08/06/2012 03:47 EDT | Updated 10/06/2012 05:12 EDT

Canadians watching out for the Brownlee brothers in Olympic triathlon

LONDON - The Canadian men's triathlon team has to solve Britain's master plan of putting one, if not two, men on the Olympic podium Tuesday.

Alistair Brownlee and younger brother Jonathan were one-two in the world last year. The host country has invested heavily on a repeat in Hyde Park.

"The British have played this to an almost checkmate," Canada's Simon Whitfield says. "They have a team. They have the two best guys in the world and they have a team racer.

"Every guy in this race is trying to figure out the way to avoid this checkmate. We are trying to figure out a way to parlay that final pawn into a queen to knock out the king."

Whitfield, of Kingston, Ont., was the Olympic champion in 2000 and added a silver medal in 2008. He'll be one of just two men Tuesday to have raced in all four Olympic triathlons to date. Hunter Kemper of the U.S. is the other.

The Brownlee brothers, Javier Gomez of Spain, Svein Riederer of Switzerland, Richard Murray of South Africa and Alexander Bryukhankov of Russia are considered favourites ahead of the 37-year-old Whitfield, but the Canadian is always a compelling racer to watch.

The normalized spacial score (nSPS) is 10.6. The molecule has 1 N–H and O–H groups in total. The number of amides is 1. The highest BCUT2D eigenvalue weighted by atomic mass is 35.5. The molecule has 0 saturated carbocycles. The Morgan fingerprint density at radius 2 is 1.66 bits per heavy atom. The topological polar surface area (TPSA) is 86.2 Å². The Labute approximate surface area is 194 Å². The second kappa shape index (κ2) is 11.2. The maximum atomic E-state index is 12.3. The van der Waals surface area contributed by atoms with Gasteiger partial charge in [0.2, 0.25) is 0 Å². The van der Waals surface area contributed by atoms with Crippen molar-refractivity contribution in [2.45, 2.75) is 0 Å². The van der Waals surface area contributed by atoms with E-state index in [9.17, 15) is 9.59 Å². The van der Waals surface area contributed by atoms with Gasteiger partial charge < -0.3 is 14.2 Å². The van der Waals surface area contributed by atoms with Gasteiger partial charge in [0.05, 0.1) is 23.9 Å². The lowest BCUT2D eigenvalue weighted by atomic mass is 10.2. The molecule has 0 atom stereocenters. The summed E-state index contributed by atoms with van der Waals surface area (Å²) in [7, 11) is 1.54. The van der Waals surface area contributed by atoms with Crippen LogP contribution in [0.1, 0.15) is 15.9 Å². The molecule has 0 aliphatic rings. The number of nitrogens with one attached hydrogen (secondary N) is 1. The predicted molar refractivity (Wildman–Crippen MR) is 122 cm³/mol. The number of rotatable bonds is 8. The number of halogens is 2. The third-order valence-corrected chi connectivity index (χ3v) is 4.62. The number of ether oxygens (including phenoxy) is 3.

Kyle Jones of Oakville, Ont., is on the edge of the world's elites. He won a World Cup race in Edmonton last month.

Victoria's Brent McMahon was hobbled by injury when he competed at the 2004 Olympic in Athens. He raced 20 times over the last year to gain the third and final Olympic berth for Canada.

The Canadians will have to be as bold as the Brits, according to Jones.

"With the Brownlees, we can expect what we've seen already," he said. "They're among the best swimmers, best cyclists, best runners and they race with no fear.

"If you want to have any chance at beating them, you've got to go with them. If you can put yourself in contention in the swim and the bike, which I think we should be able to do, all three of us, it's going to come down to the run."

Also Tuesday, track cyclist Tara Whitten of Edmonton sits fourth heading into the second day of the omnium, which is new to the Olympics. The six-race event concludes with the individual pursuit, scratch race and time trial.

Diver Alex Despatie of Laval, Que., will continue to look for his third career Olmypic medal in the semifinal of the men's three-metre springboard. Despatie qualified ninth, while Francois Imbeau-Dulac of St-Lazare, Que., qualified 12th.

Synchronized swimmers Marie-Pier Boudreau-Gagnon of Riviere-du-Loup, Que., and Elise Marcotte of Quebec City are also fourth heading into the duet final, in which the duo will again perform their "Jester" free routine.

At the track, Derek Drouin and Michael Mason are in the men's high jump final. Also watch for Jessica Zelinka of London, Ont., Phylicia George of Markham, Ont., and Nikkita Holder of Pickering, Ont., in the women's hurdles semifinals.

Custio Clayton of Dartmouth, N.S., is up against home-country favourite Freddie Evans in a welterweight boxing quarter-final. The women's basketball team takes on defending champion U.S. in a quarter-final.

Nikola Girke of West Vancouver, B.C., and Vancouver's Zach Plavsic compete in the women's and men's windsurfing finals at Weymouth.

Note to readers: This is a corrected story. A previous version had Despatie advancing to the 3-metre semifinal.